TryMyUI brings targeted volunteer testers to test your app or website. You only need to create a design test, select the ideal testers, and TryMyUI will get your mobile app or website tested by them. Then, you can check the results in video form, watching the testers engage with your app or website in the remote.

  • Offers 14-day trials on all its plans, unlike Crazy Egg.
  • Records tester engagements to view later or repeatedly as required.
  • No free plan and its Personal plan starts with $ 99/month.
  • Personal plan, i.e., its first plan is very limited, unlike some others.
  • No support for interviewing testers in real-time, unlike some others.
  • No support for unlimited team members, unlike some on this list.



Userlytics is another full-featured usability testing service, like Loop11. I found Userlytics is significantly powerful compared to a few tools on this list. Along with Usability Testing and Prototype Testing, it offers Live Conversations, Multichannel User Experience, System Usability Scale, and more features.

You can create and run a variety of usability tests with Userlytics — online (remote) as well as in-person or live-interview tests. It allows you to customize questions, include branching logic to them, and review the tests as videos.

  • Supports usability testing on desktop and mobile devices.
  • Allows live-conversation or moderated sessions, unlike TryMyUI.
  • Offers advanced video features like annotations and transcriptions.
  • Starts with $ 49 per participant, unlike others’ flat-priced plans.
  • Flexible pricing per participant, making it costlier than many.



Userbrain is another remote usability testing platform packed with features. You can test anything with a link, create questions for testers, and get their feedback as videos with audio commentary. You can also annotate videos, tag them for organizing them, and quickly share them with your team using a link.

What is unique about Userbrain is its recurring tests feature, which allows you to schedule repeat tests. I find it helpful to automate usability tests on a monthly or fortnightly basis and get regular feedback on your prototype or website.

  • Avails a clean and intuitive user interface.
  • Starts with flexible pricing of $ 29 per user test.
  • Missing live, face-to-face test sessions, unlike Userlytics.
  • Asks for $ 49/month for adding in-team testers, which comes free in some tools on this list.



UserZoom is an enterprise-level user experience research and testing platform. It boasts of a 537% return on your investment using UserZoom, which is backed by Forrester Research. It’s feature-packed: you can test prototypes and websites, record remote testers engagements, perform market research, and more.

What’s interesting is that UserZoom allows you to add lots of additional features in your plan per your requirements. The list includes advanced capabilities, professional services, additional integrations, and many more add-ons.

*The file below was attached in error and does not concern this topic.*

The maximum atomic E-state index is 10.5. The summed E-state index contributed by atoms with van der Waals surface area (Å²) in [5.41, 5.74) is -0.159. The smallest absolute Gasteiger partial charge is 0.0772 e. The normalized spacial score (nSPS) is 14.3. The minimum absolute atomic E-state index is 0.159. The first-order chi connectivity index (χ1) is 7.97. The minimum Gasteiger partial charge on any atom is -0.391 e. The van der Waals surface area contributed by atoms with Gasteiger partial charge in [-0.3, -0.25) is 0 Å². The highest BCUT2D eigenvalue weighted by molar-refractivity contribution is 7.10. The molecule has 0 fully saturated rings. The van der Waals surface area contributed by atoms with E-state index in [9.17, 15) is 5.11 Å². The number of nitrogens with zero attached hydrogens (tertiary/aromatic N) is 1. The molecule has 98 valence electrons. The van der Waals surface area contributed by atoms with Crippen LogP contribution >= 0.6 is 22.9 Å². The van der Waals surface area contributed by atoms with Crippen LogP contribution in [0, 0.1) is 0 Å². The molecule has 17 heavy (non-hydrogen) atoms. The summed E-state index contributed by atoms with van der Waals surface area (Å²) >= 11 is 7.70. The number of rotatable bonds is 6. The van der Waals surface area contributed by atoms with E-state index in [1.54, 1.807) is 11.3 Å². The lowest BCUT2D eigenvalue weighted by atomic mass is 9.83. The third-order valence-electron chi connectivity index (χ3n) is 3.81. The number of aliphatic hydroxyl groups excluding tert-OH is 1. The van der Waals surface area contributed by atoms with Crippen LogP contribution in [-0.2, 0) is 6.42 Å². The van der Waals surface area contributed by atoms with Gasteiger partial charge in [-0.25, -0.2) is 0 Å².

• Features a database of 120 million testers around the world.
  • Provides an advanced dashboard with analytics and reports.
  • No pricing information is available, i.e., you must get a quote.
  • No trial plans or at least its information is not available to us.
  • Not suited for individuals or small businesses, unlike others.



UserTesting is one of the popular names among usability testing tools. It mostly features three products: Insight Core, Product Insight, and Marketing Insight. These three products combinedly help with most types of research including development, market, and user experience, unlike most other tools here.

Some of its interesting features include a highlights reel of the interesting video clips, online/offline customer journeys, and schedule 1:1 interviews with testers. Surprisingly, it allows testing almost anything — from concept and prototype to content and website usability to marketing campaign and message, unlike many.

  • Supports testing on desktop, mobile, and tablet devices.
  • Allows chatting with testers while they’re engaging with your site.
  • Has powerful analytics features to discover insights from the tests.
  • No pricing information is available, so you should get a quote.
  • A trial plan is available but asks for too much information, unlike many.

I know these are varied tools with varied sets of features, hence I tried listing out the base features along with their pros and cons to help you get started with usability testing per your budget and requirements. Did I miss one of your favorite tools? Write a comment below or tweet to me at @iamashks.

The post Useful Web Usability Testing Tools appeared first on Hongkiat.


Posted in Website Development

Latest website development News

web design hacks

Image credit

Having a functional, usable, and super fast website doesn’t have to cost an arm and a leg.

As a web designer, you can use a few pieces of code or some minor tweaks to ensure a much faster and better appealing web design.

Without having to fork out thousands of dollars to a designer, and without having to change the underlying infrastructure of your website, here are four simple web design hacks that can enhance your website today:

  1. Use HTML5 DOM Storage (Instead of Cookies) to Ensure a Faster Website 

local storage

Image Credit

Depending on how big a website/web page is, it “costs” quite a bit of data and bandwidth to load that website when you rely only on cookies. When this website is loaded repeatedly for a lot of users, depending on the server it is hosted on, the result can be a slower website (due to increased strain on available server resources) and increased hosting costs.